The move is said to be an attempt to tamp down the potential for theft of firearms if any of the company's stores are broken into amid ongoing social unrest across the country.
While the items are not being displayed at the stores, Walmart will continue to sell them in areas with large numbers of sportspersons and hunters.
The move comes in the wake of looting in Philadelphia after 27-year-old Walter Wallace was shot and killed by police on Monday.
Customers hell-bent on buying guns and/or ammo from select Walmart locations that typically sell such things will still be able to do so, per the Wall Street Journal's report on the move from Thursday evening, though they'll now have to make a special request for purchase.
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The decision comes after a fatal police shooting in Philadelphia triggered protests that saw some shops looted. Wallace's family said he had mental health problems.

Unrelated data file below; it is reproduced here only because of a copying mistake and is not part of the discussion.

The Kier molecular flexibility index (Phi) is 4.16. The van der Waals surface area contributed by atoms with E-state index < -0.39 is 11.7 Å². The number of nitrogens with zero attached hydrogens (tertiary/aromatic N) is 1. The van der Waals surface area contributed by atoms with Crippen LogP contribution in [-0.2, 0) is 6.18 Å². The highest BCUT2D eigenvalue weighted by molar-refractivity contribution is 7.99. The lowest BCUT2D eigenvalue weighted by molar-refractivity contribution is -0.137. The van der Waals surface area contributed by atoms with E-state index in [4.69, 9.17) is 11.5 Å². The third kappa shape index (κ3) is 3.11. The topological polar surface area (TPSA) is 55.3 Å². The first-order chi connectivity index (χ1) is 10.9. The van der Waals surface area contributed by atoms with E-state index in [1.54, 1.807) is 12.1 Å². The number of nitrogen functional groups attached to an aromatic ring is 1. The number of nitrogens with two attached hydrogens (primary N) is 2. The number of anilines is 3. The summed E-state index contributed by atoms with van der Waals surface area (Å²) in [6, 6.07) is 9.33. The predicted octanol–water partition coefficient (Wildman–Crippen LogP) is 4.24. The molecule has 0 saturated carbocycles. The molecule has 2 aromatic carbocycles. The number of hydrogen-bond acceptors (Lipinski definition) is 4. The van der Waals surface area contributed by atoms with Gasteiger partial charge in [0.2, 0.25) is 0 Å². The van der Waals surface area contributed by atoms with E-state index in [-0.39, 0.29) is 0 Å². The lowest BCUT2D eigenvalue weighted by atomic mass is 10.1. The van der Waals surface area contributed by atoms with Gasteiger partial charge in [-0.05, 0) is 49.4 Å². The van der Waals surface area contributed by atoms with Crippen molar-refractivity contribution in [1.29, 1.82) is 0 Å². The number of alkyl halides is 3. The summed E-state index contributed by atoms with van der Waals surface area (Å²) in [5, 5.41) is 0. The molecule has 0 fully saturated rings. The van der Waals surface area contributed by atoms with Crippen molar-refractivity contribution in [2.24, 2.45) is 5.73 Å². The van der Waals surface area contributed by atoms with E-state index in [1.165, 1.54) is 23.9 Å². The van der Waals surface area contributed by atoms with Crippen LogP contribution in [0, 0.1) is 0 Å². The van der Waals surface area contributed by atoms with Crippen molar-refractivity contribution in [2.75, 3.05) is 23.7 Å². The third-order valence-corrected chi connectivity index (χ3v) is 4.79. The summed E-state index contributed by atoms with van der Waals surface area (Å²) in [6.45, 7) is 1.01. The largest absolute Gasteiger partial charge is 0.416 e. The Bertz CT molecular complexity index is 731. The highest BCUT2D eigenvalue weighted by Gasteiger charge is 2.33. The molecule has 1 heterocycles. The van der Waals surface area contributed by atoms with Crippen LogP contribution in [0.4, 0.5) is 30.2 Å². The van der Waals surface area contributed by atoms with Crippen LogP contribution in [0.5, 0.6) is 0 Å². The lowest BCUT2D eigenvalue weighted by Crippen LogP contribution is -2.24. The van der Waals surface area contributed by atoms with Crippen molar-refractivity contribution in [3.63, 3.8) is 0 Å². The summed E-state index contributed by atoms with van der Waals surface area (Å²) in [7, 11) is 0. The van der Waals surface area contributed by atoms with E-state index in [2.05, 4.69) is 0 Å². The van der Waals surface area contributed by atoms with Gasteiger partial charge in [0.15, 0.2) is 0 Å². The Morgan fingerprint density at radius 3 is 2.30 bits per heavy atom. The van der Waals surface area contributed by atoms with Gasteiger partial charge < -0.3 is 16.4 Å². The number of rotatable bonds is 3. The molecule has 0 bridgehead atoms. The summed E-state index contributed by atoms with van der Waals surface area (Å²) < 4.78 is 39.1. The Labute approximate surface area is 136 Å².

The first time was back in June, following the death of George Floyd in Minneapolis.
"We have experienced some isolated incidents of unrest, and as we have done several times in recent years, we have removed our firearms and ammunition from store shelves for the safety of our employees and customers", said Kory Lundberg, a Walmart spokesman, in a statement.
The FBI database of firearms background checks shows 28 million checks initiated to date in 2020, more than the total for the entire year 2019.
Last year, Walmart stopped sales of some types of ammunition that can be used in assault-style weapons, and those used in handguns.